In ancient Egyptian cosmology, possibly the oldest known thought-system, one finds a mystifying connection of the sun god Atum with the pole. Many years ago, French scholar Jacques Enel, in his study of Egyptian imagery, for example, concluded that the Egyptians remembered Atum's station as "the single, immovable point around which the movement of the stars occurred." To the Egyptians, states Enel, "Atum was the chief or center of the movement of the universe at the pole."
Much the same language was used by the eminent Egyptologist, T. Rundle Clark, who reported that the pole was the celebrated place par excellence. Atum, according to Clark, is "the arbiter of destiny perched on the top of the world pole." So when the text declare that "the great god lives, fixed in the middle of the sky," the reference is to the polar station, according to Clark.
Clark writes that "the celestial pole is 'that place,' or 'the great city.' The various designation show how deeply it impressed the Egyptian imagination. If god is the governor of the universe and it revolves around an axis, then god must preside over the axis."
That the Egyptians would remember a former sun god at the celestial pole may seem too much to swallow. And Clark is emphatic: "No other people was so deeply affected by the eternal circuit of the stars around a point in the northern sky. Here must be the node of the universe, the center of regulation."
Atum, the first form of the sun god Ra, was thus the 'Unmoved Mover" described in Egyptian texts many centuries before Aristotle offered the phrase as a definition of the supreme power. The Egyptian hieroglyph for Atum is a primitive sledge, signifying "to move." To the god of the cosmic revolutions, the Book of the Dead proclaims "Hail to thee, Tmu [Atum] Lord of Heaven, who givest motion to all things." But while moving the heavens Atum remained em hetep, "at rest" or "in one spot." Throughout all of Egypt this "resting place" of Atum was remembered as the site of the First Occasion, the drama of cosmic beginnings.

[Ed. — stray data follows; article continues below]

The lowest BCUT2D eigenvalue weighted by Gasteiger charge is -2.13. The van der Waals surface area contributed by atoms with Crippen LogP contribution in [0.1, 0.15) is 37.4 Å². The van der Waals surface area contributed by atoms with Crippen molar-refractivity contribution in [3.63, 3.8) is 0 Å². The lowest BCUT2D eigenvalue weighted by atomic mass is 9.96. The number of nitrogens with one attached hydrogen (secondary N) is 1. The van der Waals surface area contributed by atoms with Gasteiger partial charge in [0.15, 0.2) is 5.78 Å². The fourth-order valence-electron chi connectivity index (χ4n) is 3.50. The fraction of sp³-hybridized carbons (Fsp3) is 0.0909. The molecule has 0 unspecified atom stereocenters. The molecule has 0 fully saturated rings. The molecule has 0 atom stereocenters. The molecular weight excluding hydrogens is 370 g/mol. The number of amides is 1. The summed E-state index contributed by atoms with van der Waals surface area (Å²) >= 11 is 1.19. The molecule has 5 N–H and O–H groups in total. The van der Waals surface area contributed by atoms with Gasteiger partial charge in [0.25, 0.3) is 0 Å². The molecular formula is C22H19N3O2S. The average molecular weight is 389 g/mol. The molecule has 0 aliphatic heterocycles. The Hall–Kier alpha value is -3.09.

Remember that the sun god Atum and the sun god Ra were one and the same, though the Egyptians insisted that the god himself evolved with the unfolding events. The god who was Atum became Ra in the course of his own unfolding, as the originally formless god began to acquire certain distinct attributes (a subject we shall explore at length).
Thus Atum's counterpart Ra, according to the sources themselves, "rests on his high place." He does not roam about the sky. Like Atum, Ra is the pivot, with the lesser lights revolving around him. These are, as the texts say, the "stars who surround Ra." "These gods shall revolve round about him." "The satellites of Ra make their round." Again, the picture is of a stationary god serving as the axis of celestial motions.
[It must be noted here that, as commonly translated, numerous Egyptian texts have Ra "rising in the eastern horizon." But as I will show in discussing the worldwide myth of the cosmic mountain, such translations hide the literal meaning of the Egyptian word [Aakhut] rendered as "horizon." The literal meaning is "the mountain of fire and light." Ra does not "rise" on or above the mountain, he "grows bright" in the mountain in the archaic cycle of day and night. And the language does not literally describe the geographic "east" either. The subject was not geography, but cosmography, the theater of the gods].
The polar sun in Mesopotamia
As I have already noted, the ancient Sumerian counterpart of Atum was the creator-king An, the Akkadian Anu, whose "terrifying glory" was a repeated subject of the hymns and rites. This was "the terror of the splendour of Anu in the midst of heaven," and the starworshippers did not mean by the "midst" of heaven some vague and unfamiliar metaphor for the sky. The "midst" (kirib sami, Kabal sami), meant, very concretely, the cosmic center, making the polar god, according to the early student of Mesopotamian astronomy Robert Brown, Jr., a nocturnal sun. The words translated as the "midst" mean, according to Brown, "that central point where Polaris sat enthroned."
Both Sumerian and Akkadian texts are replete with references to the "firm" and "steadfast" or "motionless" character of the dominant gods. The great god Enki of Eridu is "the motionless lord," and god of "stability." A broken Sumerian hymn, in reference to Ninurash, a form of Ninurta, reads:
"Whom the 'god of the steady star' upon a foundation/
To...cause to repose in years of plenty."
Failing to perceive the concrete meaning of such terms, solar mythologists like to think of the place of "repose" as a hidden "underworld" beneath the earth, a dark region visited by the sun after it has set. But the place of repose is no underworld. It is:
"The lofty residence...
The lofty place...
The place of lofty repose..."